Goodman Studio Theatre
In his Imaginary Conversations, written in the 1820s, Walter Savage Landor improved on history: he created fictitious meetings between the likes of Seneca and Epictetus. In Insignificance, Terry Johnson assembled Albert Einstein, Marilyn Monroe, Senator Joseph McCarthy, and Joe DiMaggio in a New York hotel room, and made his play greater than the sum of its celebrities. When this literary-historical revisionism works, you may well feel that art has improved on life.
Few imagined connections make more sense than the one in Jeff Stetson's The Meeting, brought movingly to life in Goodman Studio Theatre's revival of the 1988 Chicago Theatre Company production. The play brings together two seminal--and martyred--African-American leaders of the civil-rights movement, Reverend Martin Luther King Jr. and Malcolm X.
The time is Valentine's Day 1965, but this is no lovefest. Malcolm X's home has just been firebombed; Dr. King, making a rare visit to the north, is still haunted by the violence of Selma, Alabama. Malcolm X will be assassinated a week later by another Black Muslim; the killing of Dr. King is three years away. But in Stetson's deeply engaging play, these young men--Malcolm X, 39, and Dr. King, 35--are very alive. So are the dynamic differences between them in strategy, style, and conscience, but these never obscure the bedrock decency and commitment that have pushed them in such different directions.
From the start, Stetson drives home those differences--of religion, temperament, regional origin, and philosophy. Spotlit on opposite sides of the stage, the revolutionary and the reformer speak eloquently, Malcolm X of how the "victims of democracy" must refuse to beg the white man for their civil rights, Dr. King of the power of love to heal hate.
Malcolm X (the "X" replaces his slave name, "Little," and stands for the unknown possibilities to be realized through Elijah Muhammad) has asked Dr. King to visit him in his Harlem hotel room. It's not clear why--perhaps just to see if he will come; perhaps because Malcolm X, now foreseeing the death he's anticipated for 20 years, wants to learn which of them will control the future; or perhaps because shortly before his death Malcolm X did come to believe, like Dr. King, that not all whites were agents of Satan.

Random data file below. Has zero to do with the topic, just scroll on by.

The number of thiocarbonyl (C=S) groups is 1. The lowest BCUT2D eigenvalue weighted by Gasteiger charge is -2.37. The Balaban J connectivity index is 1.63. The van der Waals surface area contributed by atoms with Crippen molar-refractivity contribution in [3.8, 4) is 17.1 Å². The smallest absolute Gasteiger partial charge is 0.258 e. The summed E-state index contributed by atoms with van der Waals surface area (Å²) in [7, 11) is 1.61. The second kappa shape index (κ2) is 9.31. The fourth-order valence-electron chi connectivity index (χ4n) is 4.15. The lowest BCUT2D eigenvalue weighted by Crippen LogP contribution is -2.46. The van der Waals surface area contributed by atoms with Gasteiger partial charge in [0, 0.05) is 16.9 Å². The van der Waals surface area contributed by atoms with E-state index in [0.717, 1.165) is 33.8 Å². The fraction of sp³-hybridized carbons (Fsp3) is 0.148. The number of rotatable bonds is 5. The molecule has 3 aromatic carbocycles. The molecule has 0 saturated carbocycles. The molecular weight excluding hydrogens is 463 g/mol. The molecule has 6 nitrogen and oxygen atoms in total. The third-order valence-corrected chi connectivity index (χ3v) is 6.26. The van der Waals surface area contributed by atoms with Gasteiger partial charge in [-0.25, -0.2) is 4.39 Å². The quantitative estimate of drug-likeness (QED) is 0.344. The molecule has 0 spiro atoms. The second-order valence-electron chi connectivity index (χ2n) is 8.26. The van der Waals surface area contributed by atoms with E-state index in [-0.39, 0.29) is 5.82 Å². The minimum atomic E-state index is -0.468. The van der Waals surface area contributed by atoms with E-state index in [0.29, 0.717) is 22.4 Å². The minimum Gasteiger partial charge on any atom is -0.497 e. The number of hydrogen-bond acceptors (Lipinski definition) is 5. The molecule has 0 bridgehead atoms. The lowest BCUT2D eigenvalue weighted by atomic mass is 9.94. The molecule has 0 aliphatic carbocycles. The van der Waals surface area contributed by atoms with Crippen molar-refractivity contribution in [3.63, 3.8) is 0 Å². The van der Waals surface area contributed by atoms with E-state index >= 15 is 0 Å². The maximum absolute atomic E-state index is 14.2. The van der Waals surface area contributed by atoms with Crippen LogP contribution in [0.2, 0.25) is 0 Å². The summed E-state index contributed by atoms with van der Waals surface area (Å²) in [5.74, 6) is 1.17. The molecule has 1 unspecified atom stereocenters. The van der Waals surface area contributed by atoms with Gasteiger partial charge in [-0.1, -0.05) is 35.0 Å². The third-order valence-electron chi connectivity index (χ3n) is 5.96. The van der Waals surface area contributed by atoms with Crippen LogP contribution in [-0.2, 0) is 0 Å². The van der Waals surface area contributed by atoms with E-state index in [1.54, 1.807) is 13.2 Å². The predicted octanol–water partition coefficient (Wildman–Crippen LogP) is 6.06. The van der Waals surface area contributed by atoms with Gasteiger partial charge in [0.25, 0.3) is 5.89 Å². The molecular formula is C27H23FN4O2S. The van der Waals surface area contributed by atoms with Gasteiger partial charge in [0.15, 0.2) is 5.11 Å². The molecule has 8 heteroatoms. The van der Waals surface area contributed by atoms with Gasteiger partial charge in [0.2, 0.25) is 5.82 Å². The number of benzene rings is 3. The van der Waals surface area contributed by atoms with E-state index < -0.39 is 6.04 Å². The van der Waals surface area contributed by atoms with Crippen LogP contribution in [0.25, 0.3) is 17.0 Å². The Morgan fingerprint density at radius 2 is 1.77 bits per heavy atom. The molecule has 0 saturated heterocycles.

In sometimes heated exchanges--symbolized by the three bouts of arm wrestling that accompany their dialectic--the men listen and argue hard, their dueling points backed up by pungent examples from their own experience. Dr. King's cause is not just an abstraction: he tells how his daughter, when King was in jail, made the connection that her father was there so that she and other black kids could go to the amusement park for whites in Atlanta. But Malcolm X may be closer to the people: he knows the life story of the prostitute they've both just seen outside the hotel.
Appropriately, the realistic radical takes the offensive, accusing the idealistic reverend of what Booker T. Washington was condemned for years before: preaching assimilation with the white foe, and being used by him to legitimize and prolong the exploitation of blacks. "When you dream, you die," he warns. He prefers never to relax his vigilance against a pitiless enemy.
Malcolm X refuses to call it progress when a man plunges a knife nine inches into another's back and pulls it out three; he wants the knife out altogether so that the healing can begin. By that he means self-healing--specifically separatism--not the charity of the oppressor. And unlike "Dr. Chicken Wing," as he calls Dr. King, Malcolm X does not want to free all people, just his own people. He doesn't want jobs from a white-owned economy; he wants blacks to own their own businesses. His anthem is not "We shall overcome" but "We shall come over!"